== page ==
The House System was created in 1912. At that time there were three Houses established called Town, North and South. The planning for this took place during 1911 and the reason for creating the Houses was to help develop Sport in school so that, with a competitive dimension, students would enthusiastically play for their Houses. They provided a chance for students to achieve success and enjoy friendly yet meaningful competition. So Sports Day on 21 June 1912, which was actually the Fourteenth Annual Sports Day, was the first time that the Houses competed against one another for the Wrench Shield. The first ever winners were Town House (the equivalent of our current Glossop House).
After the First World War, in 1919, the Houses were renamed and an extra House was added. The principle of allocation to the Houses was still geographical. The Houses were then called Nesfield (the South area – Matlock and beyond), Taylor (also South as far as Darley Dale), Glossop (the Bakewell ‘Town’ area) and Barker (the North). These names were those of Governors who had been especially important in the reopening of Lady Manners School in 1896.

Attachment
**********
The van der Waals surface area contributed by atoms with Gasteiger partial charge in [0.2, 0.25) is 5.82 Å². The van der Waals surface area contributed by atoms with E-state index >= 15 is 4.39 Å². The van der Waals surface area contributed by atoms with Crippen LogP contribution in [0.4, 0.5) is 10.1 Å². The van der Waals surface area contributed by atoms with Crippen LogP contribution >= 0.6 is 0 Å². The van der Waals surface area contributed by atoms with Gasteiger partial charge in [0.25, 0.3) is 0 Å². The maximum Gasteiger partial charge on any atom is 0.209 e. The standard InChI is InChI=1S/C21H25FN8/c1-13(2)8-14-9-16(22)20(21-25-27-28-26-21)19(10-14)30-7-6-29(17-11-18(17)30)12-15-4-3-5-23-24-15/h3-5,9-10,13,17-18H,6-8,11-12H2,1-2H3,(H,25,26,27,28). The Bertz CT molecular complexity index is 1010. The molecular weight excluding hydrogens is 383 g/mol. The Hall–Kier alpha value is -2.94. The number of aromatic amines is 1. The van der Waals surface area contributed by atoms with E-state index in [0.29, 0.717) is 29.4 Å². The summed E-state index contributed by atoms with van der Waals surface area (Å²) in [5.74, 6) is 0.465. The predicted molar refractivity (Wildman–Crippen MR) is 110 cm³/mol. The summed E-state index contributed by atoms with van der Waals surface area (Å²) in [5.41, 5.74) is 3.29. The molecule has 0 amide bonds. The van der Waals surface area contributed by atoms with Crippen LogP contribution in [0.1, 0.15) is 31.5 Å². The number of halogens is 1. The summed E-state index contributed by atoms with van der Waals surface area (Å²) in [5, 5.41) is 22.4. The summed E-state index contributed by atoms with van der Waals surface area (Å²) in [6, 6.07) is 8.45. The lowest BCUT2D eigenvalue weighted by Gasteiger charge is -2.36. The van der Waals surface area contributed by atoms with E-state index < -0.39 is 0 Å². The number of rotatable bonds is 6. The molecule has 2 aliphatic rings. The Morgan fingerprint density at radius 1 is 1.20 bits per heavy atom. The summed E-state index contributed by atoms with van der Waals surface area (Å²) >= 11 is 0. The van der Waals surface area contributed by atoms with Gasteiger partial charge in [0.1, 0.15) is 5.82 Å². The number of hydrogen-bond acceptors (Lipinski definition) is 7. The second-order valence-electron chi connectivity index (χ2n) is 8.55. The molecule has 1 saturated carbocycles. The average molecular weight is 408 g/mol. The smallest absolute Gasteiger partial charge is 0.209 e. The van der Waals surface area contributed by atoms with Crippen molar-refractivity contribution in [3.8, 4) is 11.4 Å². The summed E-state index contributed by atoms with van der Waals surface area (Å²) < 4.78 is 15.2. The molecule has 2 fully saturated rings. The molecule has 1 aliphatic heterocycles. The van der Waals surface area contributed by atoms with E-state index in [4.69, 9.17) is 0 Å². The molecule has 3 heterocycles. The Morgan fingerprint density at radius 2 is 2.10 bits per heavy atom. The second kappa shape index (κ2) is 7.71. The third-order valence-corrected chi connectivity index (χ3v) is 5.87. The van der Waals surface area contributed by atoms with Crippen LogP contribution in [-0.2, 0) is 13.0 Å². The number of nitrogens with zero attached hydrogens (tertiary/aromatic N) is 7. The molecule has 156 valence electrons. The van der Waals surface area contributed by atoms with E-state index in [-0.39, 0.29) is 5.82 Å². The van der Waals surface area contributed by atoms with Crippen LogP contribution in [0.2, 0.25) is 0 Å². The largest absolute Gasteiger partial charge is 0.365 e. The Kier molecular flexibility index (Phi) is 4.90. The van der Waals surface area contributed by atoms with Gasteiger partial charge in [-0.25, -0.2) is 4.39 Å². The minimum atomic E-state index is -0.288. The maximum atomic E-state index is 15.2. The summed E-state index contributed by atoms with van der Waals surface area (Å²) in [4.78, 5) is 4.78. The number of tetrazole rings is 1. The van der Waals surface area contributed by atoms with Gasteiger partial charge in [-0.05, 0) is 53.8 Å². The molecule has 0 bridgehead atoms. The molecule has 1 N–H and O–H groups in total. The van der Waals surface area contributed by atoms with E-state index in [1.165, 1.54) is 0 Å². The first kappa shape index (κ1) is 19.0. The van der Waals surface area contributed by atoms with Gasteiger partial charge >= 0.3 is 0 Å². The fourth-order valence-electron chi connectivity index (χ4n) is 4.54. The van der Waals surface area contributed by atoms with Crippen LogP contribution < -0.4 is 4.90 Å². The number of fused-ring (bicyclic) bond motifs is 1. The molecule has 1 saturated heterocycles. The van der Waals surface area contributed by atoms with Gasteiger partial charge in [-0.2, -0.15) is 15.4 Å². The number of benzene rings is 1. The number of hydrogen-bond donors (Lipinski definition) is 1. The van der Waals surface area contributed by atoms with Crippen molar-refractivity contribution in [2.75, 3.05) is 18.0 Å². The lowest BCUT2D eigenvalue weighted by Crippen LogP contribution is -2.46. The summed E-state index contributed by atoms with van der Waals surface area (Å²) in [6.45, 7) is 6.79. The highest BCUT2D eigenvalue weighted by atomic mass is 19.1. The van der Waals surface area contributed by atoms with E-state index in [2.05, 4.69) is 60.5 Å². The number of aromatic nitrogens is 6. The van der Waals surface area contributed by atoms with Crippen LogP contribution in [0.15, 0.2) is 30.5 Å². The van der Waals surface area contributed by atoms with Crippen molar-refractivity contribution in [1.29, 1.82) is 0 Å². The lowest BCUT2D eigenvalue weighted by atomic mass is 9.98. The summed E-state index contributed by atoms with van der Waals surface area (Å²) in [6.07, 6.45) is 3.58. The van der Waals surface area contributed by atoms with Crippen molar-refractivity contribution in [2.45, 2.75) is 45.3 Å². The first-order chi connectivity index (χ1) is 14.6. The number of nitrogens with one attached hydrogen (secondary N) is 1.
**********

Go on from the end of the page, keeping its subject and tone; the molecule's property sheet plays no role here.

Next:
In 1924 a new school was opened in Matlock (Ernest Bailey School) so fewer students came from that area and Nesfield House disappeared. Barker House also disappeared for a while at the end of 1937 because when Buxton College became a County School and the Ridgefield boarding annex was no longer needed there were fewer students from the North area. This was a weakness of the principle of allocating students to Houses on a geographical basis. To confuse the situation a little further, there was also a ‘School House’ (photographs of the twenty or so members of which still exist for the period 1931 to 1941) which was for ‘boarders’. This House did not seem to compete for the Inter-House trophies in quite the same way as the main Houses, but did have their own activities, organised internally for pupils living in the School House. By 1938, coinciding with the effective occupation of the new school buildings on Shutts Lane, the main Houses were rearranged again - now numbering four; Elton, Haddon, Glossop and Taylor.
In 1947, just after the Second World War, there was another change when the number of Houses became three again and Barker reappeared, replacing Haddon and Elton. Competition between the Houses was no longer just on the basis of Sport, and other activities had become important too.
By 1959 there were plans to create a fourth House again and this time the new House was to be named Cockerton. This naming was a tribute to the Cockerton family that had given over 50 years of service to the School, firstly with Mr VR Cockerton and then with his son Mr RWP Cockerton. Both had been School Governors and Mr VR Cockerton had been actively involved in the establishing of the current school site.
So ever since the early 1960s there have been four Houses – Barker, Cockerton, Glossop and Taylor – just like now – and students are no longer allocated to these Houses according to where they live, but according to which of the pairs of form tutor groups they are in.